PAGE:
The Pope has told Greece’s Catholic bishops to maintain “constructive relations” with the newly elected Government headed by the far-left party Syriza.
Pope Francis urged the prelates on their ad limina visit to fight the “culture of pessimism” in crisis-hit Greece. He said: “In the face of the persistent economic-financial crisis, which has hit your country in a particularly harsh way, do not tire of exhorting all to trust in the future, opposing the so-called culture of pessimism.”
The Archbishop of Athens, Sevastianos Rossolatos, had dismissed the far-left victory as "a vote of hatred and desperation". He told Vatican Radio: “Never before has Greece leaned so far to the left as an electoral body. It is thought to be a vote of hatred and of desperation. We are all on tenterhooks.”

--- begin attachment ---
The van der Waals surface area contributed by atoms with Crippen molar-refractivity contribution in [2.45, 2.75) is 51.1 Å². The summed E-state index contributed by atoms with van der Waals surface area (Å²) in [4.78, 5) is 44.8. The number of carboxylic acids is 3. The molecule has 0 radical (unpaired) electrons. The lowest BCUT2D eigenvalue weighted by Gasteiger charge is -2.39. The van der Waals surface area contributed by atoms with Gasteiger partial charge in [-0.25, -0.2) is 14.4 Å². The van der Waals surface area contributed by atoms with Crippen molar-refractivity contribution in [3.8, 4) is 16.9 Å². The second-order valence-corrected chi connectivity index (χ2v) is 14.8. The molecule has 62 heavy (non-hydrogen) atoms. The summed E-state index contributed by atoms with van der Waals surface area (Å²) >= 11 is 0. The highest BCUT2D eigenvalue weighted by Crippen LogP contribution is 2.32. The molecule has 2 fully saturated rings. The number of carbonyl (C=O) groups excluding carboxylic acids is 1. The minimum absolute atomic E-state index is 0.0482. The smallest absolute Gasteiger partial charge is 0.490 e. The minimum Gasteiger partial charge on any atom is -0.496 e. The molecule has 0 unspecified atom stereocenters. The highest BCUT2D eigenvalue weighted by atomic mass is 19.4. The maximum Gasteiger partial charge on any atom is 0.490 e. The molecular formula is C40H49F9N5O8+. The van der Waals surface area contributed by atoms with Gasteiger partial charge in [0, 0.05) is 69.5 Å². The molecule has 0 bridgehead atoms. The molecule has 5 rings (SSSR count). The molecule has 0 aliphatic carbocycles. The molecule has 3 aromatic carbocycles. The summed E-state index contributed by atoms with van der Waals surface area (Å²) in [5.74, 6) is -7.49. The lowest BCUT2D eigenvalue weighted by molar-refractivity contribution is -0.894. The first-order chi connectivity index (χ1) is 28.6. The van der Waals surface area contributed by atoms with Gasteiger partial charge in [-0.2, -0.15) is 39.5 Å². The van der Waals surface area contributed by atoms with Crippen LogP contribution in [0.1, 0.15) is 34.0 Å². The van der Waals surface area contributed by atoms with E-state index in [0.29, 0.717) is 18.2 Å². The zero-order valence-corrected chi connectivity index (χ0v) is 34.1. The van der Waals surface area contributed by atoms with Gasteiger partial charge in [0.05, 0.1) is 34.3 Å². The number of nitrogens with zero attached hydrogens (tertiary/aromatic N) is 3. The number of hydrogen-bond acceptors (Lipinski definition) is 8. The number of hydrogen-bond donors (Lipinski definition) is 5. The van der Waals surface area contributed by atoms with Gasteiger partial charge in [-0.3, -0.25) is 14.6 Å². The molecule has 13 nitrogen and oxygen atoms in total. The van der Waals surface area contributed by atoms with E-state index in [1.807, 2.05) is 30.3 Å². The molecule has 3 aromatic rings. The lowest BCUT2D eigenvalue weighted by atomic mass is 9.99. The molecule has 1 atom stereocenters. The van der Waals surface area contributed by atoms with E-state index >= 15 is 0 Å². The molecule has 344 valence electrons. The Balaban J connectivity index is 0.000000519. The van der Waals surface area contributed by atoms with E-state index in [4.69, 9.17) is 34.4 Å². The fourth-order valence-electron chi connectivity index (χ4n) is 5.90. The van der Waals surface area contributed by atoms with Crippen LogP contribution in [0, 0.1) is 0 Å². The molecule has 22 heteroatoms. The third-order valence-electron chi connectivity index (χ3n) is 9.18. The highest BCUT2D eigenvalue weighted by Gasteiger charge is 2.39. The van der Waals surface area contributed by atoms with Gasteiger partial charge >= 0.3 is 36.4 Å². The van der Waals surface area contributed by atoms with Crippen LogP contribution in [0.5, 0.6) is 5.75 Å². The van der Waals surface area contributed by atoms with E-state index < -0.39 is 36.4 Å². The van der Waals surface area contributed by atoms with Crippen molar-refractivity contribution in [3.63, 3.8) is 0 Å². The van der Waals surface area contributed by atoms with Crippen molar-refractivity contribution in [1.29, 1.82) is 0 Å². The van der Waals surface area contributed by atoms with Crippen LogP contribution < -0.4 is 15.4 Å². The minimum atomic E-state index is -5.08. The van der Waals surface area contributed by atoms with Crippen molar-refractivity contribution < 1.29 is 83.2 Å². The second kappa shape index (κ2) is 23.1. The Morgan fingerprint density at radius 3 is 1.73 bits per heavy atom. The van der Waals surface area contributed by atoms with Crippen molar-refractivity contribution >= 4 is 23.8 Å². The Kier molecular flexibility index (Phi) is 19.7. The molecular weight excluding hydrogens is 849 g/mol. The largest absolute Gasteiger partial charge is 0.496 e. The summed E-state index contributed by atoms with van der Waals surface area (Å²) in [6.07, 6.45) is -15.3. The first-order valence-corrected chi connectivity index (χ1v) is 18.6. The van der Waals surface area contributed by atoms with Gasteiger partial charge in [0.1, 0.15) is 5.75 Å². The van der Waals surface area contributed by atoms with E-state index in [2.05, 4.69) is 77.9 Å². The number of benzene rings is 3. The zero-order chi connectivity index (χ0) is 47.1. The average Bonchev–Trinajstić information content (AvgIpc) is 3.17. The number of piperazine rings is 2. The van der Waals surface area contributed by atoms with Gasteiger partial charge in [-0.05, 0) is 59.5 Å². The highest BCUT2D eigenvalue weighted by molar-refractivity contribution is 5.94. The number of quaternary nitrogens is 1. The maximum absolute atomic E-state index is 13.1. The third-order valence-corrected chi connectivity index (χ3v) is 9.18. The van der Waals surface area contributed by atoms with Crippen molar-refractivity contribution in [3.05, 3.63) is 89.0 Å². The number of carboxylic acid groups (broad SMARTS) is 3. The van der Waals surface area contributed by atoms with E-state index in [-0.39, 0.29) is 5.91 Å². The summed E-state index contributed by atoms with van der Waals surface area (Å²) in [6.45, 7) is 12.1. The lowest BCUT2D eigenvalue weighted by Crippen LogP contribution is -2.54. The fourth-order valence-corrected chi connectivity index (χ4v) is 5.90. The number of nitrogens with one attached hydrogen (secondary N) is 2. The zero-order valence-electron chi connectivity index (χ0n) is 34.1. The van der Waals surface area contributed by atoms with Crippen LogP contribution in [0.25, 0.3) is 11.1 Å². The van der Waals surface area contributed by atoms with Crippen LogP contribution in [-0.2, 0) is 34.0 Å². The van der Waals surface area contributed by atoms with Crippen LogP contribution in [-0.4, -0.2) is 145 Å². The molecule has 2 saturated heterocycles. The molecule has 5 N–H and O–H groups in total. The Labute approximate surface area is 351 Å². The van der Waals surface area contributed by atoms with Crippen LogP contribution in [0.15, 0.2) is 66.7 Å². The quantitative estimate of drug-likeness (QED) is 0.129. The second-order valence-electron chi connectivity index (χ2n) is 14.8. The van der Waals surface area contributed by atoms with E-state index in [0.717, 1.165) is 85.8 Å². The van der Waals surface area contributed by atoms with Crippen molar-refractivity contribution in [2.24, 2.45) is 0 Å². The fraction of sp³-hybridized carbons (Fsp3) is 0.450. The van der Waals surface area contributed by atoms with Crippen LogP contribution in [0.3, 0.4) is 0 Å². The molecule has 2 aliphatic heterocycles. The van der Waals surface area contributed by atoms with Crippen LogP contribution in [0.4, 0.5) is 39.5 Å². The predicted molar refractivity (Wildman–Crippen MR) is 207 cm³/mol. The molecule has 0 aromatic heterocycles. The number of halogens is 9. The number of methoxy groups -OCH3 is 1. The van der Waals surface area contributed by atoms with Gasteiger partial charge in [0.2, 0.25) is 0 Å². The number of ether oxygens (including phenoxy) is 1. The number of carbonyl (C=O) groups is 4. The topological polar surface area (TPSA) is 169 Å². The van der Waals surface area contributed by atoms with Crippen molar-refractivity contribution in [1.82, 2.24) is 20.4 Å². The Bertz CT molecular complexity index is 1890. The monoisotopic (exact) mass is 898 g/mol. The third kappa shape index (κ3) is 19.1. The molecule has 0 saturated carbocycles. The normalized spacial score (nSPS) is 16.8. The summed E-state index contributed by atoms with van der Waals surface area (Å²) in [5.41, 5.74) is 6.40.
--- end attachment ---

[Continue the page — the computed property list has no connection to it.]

Last September Pope Francis met privately in the Vatican with Alexis Tsipras, now Prime Minister of the mainly Orthodox country.
Francis told the prelates: “It is important that you maintain constructive relations with the authorities of your country, as well as with the different components of the society, in order to diffuse this perspective of solidarity, of an attitude of dialogue and collaboration also with other European countries.”
He also reminded them to encourage Greeks to be “hospitable” towards migrants, whom border officials are accused of illegally deporting without offering the chance to request asylum. Francis called on Greeks to be “open to the cultural and spiritual values of which numerous migrants are bearers, in a spirit of sincere hospitality toward these brothers and sisters, regardless of race, language or religious creed.”